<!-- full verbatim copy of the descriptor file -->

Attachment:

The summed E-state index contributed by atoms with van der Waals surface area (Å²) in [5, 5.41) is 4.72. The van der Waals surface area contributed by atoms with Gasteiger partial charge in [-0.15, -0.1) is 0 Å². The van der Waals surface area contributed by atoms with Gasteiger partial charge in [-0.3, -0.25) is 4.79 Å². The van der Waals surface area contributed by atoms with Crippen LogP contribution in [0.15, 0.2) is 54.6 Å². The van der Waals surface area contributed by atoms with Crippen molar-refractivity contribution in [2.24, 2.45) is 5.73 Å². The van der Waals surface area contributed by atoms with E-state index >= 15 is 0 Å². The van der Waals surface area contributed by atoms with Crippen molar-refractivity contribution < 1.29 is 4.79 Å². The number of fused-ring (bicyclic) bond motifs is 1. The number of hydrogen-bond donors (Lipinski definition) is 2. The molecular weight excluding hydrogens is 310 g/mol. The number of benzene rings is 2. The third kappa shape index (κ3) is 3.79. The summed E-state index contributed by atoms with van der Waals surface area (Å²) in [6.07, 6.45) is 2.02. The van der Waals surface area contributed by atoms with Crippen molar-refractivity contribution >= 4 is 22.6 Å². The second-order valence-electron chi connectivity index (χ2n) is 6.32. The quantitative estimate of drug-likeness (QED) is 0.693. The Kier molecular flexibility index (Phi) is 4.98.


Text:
The summed E-state index contributed by atoms with van der Waals surface area (Å²) in [5, 5.41) is 4.72. The van der Waals surface area contributed by atoms with Gasteiger partial charge in [-0.15, -0.1) is 0 Å². The van der Waals surface area contributed by atoms with Gasteiger partial charge in [-0.3, -0.25) is 4.79 Å². The van der Waals surface area contributed by atoms with Crippen LogP contribution in [0.15, 0.2) is 54.6 Å². The van der Waals surface area contributed by atoms with Crippen molar-refractivity contribution in [2.24, 2.45) is 5.73 Å². The van der Waals surface area contributed by atoms with E-state index >= 15 is 0 Å². The van der Waals surface area contributed by atoms with Crippen molar-refractivity contribution < 1.29 is 4.79 Å². The number of fused-ring (bicyclic) bond motifs is 1. The number of hydrogen-bond donors (Lipinski definition) is 2. The molecular weight excluding hydrogens is 310 g/mol. The number of benzene rings is 2. The third kappa shape index (κ3) is 3.79. The summed E-state index contributed by atoms with van der Waals surface area (Å²) in [6.07, 6.45) is 2.02. The van der Waals surface area contributed by atoms with Crippen molar-refractivity contribution >= 4 is 22.6 Å². The second-order valence-electron chi connectivity index (χ2n) is 6.32. The quantitative estimate of drug-likeness (QED) is 0.693. The Kier molecular flexibility index (Phi) is 4.98.